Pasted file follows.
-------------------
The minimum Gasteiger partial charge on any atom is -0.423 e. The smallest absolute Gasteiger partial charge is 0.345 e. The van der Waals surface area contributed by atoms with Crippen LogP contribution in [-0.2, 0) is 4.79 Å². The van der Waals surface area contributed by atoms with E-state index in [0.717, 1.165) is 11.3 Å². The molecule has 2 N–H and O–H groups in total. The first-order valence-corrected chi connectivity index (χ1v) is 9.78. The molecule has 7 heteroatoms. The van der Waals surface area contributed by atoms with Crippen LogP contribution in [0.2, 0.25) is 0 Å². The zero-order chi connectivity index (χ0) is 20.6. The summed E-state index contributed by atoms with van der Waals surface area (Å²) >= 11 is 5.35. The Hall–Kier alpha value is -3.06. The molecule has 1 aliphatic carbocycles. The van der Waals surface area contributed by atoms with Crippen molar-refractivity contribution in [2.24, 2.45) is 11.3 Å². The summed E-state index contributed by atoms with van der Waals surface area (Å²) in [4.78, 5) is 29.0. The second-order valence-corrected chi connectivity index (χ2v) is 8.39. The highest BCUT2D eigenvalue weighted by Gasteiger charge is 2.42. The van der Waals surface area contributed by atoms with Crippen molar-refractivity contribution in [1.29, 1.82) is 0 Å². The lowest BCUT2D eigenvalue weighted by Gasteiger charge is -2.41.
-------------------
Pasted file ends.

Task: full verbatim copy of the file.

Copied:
The minimum Gasteiger partial charge on any atom is -0.423 e. The smallest absolute Gasteiger partial charge is 0.345 e. The van der Waals surface area contributed by atoms with Crippen LogP contribution in [-0.2, 0) is 4.79 Å². The van der Waals surface area contributed by atoms with E-state index in [0.717, 1.165) is 11.3 Å². The molecule has 2 N–H and O–H groups in total. The first-order valence-corrected chi connectivity index (χ1v) is 9.78. The molecule has 7 heteroatoms. The van der Waals surface area contributed by atoms with Crippen LogP contribution in [0.2, 0.25) is 0 Å². The zero-order chi connectivity index (χ0) is 20.6. The summed E-state index contributed by atoms with van der Waals surface area (Å²) >= 11 is 5.35. The Hall–Kier alpha value is -3.06. The molecule has 1 aliphatic carbocycles. The van der Waals surface area contributed by atoms with Crippen molar-refractivity contribution in [2.24, 2.45) is 11.3 Å². The summed E-state index contributed by atoms with van der Waals surface area (Å²) in [4.78, 5) is 29.0. The second-order valence-corrected chi connectivity index (χ2v) is 8.39. The highest BCUT2D eigenvalue weighted by Gasteiger charge is 2.42. The van der Waals surface area contributed by atoms with Crippen molar-refractivity contribution in [1.29, 1.82) is 0 Å². The lowest BCUT2D eigenvalue weighted by Gasteiger charge is -2.41.